In addition to his composition work, Rózsa conducted worldwide concert performances and recordings; maintained a collection of fine art; penned his autobiography, Double Life: The Autobiography of Miklós Rózsa (1982); and cared for his children, Juliet and Nicholas.Rózsa composed film music until 1982, when he had his first stroke. He continued to work until further strokes impaired his vision and speech. Rózsa died of pneumonia on July 27, 1995 at eighty-eight years old.

Scope and Contents of the Collection

The Miklós Rózsa Papers is divided into eight series.

Correspondence-subject files contains letters from fellow musicians, conductors, and composers (including Leonard Bernstein, Aaron Copland, Johnny Green, Bernard Herrmann, Henry Mancini, and Eugene Ormandy), music organizations, music publishers, filmmakers (including Samuel Bronston, Ray Harryhausen, Alexander Korda, Alain Resnais, David O. Selznick, and Sam Zimbalist), relatives, and fans with whom Rózsa maintained regular contact.

Fan mail contains letters, cards, and photographs from admirers in chronological order from 1940-1995. Undated fan mail is in a folder at the end of the series.

Compositions contains Rózsa's Opp. 1-45 (except Op. 11) as well as compositions without opus numbers. Some compositions are handwritten while others are printed publications. Additionally, it contains musical compositions by Rózsa's colleagues and friends, including Mario Castelnuovo-Tedesco, Kurt Hessenburg, and Günter Raphael.

Film music includes arrangements and bound scores. Arrangements include selections from Rózsa's film music scores in the form of handwritten scores, sheet music, and reproductions in a copyist's hand. Bound scores include Rózsa's compositions for motion pictures that are in hardcover or spiral-bound format. Some scores are handwritten by the composer (including The Golden Voyage of Sinbad and The V.I.P.s) while others are reproductions in a copyist's hand (including A Double Life, Ben-Hur, and Spellbound).

Memorabilia comprises award certificates, plaques and statues (including Rózsa's 1960 Academy Award for his Ben-Hur score). It includes film memorabilia (such as music cue sheets and film stills), financial documents (including papers relating to Rózsa's property, automobiles, and income taxes), legal documents, miscellany (including documents regarding Rózsa's art collection, draft papers, his address book, medical documents, passports, and writing implements). It also includes photographs and film negatives.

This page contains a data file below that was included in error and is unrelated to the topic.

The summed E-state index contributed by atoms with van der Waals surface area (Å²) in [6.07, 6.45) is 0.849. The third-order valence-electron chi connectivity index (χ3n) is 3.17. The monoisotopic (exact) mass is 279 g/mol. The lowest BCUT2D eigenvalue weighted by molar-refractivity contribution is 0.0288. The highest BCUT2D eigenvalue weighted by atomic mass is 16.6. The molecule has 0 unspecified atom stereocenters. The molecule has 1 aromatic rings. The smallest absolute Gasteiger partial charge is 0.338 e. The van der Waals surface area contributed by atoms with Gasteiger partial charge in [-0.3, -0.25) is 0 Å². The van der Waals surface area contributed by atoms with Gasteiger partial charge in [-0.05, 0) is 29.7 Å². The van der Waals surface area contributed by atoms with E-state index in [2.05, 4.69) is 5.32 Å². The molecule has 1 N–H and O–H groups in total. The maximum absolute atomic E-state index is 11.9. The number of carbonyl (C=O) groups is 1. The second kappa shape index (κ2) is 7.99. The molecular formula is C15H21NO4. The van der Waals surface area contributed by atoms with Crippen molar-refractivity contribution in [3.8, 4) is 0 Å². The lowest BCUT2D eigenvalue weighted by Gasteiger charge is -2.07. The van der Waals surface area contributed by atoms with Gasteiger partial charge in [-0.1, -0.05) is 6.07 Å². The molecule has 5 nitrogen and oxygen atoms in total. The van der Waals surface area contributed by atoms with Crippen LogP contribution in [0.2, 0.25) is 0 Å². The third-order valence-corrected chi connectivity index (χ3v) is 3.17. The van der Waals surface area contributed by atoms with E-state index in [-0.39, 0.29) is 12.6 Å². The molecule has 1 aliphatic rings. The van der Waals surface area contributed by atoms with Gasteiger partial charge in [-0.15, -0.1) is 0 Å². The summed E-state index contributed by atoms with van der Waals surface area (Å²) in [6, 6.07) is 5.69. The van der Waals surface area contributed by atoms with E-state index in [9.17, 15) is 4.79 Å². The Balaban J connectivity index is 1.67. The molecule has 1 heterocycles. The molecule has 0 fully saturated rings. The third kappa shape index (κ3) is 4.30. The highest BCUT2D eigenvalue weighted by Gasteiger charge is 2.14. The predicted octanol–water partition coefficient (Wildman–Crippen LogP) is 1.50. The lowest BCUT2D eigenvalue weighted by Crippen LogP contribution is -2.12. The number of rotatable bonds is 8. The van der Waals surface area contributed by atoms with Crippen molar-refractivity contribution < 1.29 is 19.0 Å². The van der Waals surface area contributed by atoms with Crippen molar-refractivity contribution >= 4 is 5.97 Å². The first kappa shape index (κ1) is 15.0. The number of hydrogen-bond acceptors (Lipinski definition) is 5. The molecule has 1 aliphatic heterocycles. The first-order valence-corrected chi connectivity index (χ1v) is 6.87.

Printed material includes articles and clippings from 1930-1996, concert programs from 1918-1995, press notices for Rózsa's compositions, and publicity documents.

Recordings includes phonograph records and compact discs of recorded music composed or conducted primarily by Rózsa.

Writings includes writings by Rózsa and writings by others. Rózsa's writings include books to which he has contributed an introduction, his autobiography in Hungarian, lists, drafts, notes, music fragments, and manuscripts for lectures and articles. Writings by others comprise manuscripts by Rózsa's colleagues, friends, and critics. Some writings are about Rózsa while others are unrelated (such as Stephen Lovas's My Two Failures).

Arrangement of the Collection

Compositions by Rózsa, Film music, and Recordings are arranged alphabetically by title of work. Compositions by others, Correspondence-subject files, and Writings are arranged alphabetically by creator or subject. Fan Mail is arranged in chronological order with undated materials at the end of the series.


Access Restrictions:

The majority of our archival and manuscript collections are housed offsite and require advanced notice for retrieval. Researchers are encouraged to contact us in advance concerning the collection material they wish to access for their research.

Use Restrictions:

Written permission must be obtained from SCRC and all relevant rights holders before publishing quotations, excerpts or images from any materials in this collection.